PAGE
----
An international consensus on the definition of what constitutes an environmental or human rights defender already exists. However, the double vulnerability of female activists is often forgotten. There are hardly any statistics on the total number of activists who are confronted with threats and gender-based violence or who are criminalised. Research agencies and international organisations should approach this issue from a gender perspective, so that specific resolutions and protocols can be drawn up and female environmental and human rights defenders in turn receive specific protection.

As part of our project, international research teams were sent to partner countries in Latin America: Bolivia, Peru, Ecuador and El Salvador. These teams, with the help of local experts, investigated the issue of female activists who fight against extractive industries, using quantitative and qualitative research methods. The results were written down in a report that was then sent to the Inter-American Commission on Human Rights (IACHR). The IACHR is an autonomous legal body for the protection of human rights in the 35 member states of the Organisation of American States. On October 24th, the IACHR held a public hearing on “The criminalisation of female environmentalists in Latin America“. The session of the IACHR took place in Montevideo, Uruguay, and set an important step forward in raising awareness of the precarious situation of activists in the context of extractive industries in Latin America.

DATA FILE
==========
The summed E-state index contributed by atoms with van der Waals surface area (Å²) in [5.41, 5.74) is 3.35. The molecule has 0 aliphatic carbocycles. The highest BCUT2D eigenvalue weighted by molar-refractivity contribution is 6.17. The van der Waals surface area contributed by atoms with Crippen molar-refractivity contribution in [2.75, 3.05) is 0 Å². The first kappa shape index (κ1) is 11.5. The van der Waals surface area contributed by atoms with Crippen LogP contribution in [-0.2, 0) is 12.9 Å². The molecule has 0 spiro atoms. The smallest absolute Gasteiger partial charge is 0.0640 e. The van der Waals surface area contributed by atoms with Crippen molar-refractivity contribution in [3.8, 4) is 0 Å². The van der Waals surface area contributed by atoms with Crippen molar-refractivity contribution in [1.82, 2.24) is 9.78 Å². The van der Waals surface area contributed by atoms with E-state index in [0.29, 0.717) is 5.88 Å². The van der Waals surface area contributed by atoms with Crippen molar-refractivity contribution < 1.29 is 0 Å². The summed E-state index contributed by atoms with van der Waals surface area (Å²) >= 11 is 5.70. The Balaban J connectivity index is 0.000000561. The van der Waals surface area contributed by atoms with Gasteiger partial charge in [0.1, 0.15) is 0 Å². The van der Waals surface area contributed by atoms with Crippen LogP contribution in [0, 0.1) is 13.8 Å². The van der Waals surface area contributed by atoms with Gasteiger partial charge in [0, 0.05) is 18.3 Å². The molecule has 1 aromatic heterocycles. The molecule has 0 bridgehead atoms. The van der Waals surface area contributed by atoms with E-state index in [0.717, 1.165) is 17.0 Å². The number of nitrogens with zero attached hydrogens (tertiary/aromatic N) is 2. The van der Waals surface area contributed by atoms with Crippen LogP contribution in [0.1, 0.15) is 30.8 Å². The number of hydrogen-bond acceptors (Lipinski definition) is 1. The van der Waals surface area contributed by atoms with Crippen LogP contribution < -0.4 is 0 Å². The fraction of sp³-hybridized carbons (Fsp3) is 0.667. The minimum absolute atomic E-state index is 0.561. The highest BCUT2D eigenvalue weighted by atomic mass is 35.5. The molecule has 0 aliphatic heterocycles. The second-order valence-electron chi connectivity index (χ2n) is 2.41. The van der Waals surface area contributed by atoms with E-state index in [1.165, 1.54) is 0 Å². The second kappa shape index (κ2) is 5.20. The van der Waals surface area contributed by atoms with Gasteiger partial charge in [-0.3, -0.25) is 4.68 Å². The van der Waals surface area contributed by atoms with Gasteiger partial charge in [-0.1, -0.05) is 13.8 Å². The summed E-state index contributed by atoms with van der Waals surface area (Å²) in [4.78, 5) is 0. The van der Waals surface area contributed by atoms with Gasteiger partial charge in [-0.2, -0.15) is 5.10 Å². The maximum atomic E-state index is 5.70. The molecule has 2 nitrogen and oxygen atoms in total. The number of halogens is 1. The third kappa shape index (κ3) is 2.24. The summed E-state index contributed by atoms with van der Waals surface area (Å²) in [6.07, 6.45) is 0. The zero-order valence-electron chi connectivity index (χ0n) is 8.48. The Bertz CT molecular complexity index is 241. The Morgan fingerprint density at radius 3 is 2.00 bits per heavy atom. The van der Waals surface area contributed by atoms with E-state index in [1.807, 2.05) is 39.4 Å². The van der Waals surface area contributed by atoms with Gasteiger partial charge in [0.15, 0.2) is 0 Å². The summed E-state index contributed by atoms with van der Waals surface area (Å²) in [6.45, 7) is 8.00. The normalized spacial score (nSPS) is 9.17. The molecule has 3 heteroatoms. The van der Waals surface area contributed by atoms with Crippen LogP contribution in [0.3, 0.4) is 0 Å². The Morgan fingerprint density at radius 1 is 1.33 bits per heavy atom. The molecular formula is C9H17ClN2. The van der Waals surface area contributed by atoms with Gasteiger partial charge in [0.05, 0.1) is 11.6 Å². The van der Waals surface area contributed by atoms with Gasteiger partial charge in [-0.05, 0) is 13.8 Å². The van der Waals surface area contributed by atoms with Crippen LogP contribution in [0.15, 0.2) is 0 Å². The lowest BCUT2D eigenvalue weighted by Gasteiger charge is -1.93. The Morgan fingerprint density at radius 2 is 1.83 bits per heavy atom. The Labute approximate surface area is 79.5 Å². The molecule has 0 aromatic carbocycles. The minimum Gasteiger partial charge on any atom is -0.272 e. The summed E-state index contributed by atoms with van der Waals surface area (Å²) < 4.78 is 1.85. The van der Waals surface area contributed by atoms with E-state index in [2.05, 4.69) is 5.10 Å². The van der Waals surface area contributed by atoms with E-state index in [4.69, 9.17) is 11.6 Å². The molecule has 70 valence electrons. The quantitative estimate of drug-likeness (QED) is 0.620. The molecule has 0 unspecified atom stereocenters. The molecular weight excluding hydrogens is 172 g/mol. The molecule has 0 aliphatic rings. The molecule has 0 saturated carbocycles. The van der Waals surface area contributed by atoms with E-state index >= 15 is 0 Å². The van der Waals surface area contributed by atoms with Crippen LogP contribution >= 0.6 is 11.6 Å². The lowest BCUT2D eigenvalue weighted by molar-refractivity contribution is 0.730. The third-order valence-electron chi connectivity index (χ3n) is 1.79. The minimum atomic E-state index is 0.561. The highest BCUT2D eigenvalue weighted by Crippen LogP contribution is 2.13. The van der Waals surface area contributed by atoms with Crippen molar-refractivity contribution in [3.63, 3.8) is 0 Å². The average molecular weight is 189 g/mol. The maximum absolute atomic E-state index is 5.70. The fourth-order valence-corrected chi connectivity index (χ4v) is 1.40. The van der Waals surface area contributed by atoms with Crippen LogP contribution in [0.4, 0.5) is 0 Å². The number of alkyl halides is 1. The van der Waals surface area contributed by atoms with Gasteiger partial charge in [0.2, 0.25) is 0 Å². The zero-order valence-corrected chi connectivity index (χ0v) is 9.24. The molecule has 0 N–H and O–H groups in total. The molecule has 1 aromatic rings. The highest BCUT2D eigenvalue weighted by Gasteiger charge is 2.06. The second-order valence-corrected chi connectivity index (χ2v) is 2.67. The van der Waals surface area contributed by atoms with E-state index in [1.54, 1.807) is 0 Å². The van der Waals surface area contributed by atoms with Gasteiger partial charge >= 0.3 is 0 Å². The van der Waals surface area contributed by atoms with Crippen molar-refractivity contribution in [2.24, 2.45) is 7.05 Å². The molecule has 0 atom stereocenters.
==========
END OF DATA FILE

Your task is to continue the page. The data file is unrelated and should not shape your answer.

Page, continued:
Subsequently, CATAPA worked very hard in Belgium to bring this issue to the attention of the wider public and political institutions. The aim was to encourage political institutions such as the European Union to implement a gender perspective in their legislation and policies, which would lead to a better protection of female human rights defenders.

In January 2018, CATAPA organised two events during which several speakers explained the situation of female human rights defenders in Latin America and the possibilities of protection. Mirtha Vasquez was invited as guest speaker. The Peruvian lawyer and human rights activist represents Maxima Acuña in her fight against the gold mining project Conga.

On January 10th, an event was organised in the European Parliament as part of a new EU Resolution on women, gender equality and climate justice. Mirtha Vasquez and Dr. Clara Burbano Herrera (University of Ghent), one of the project’s researchers, made recommendations for the EU on the protection of human rights defenders. This was followed by presentations by Florent Marcelessi and Jordi Solé (both Greens/EFA), members of the European Parlement, on respectively the existing protection of human rights defenders by the EU and how this was reflected in the EU budget.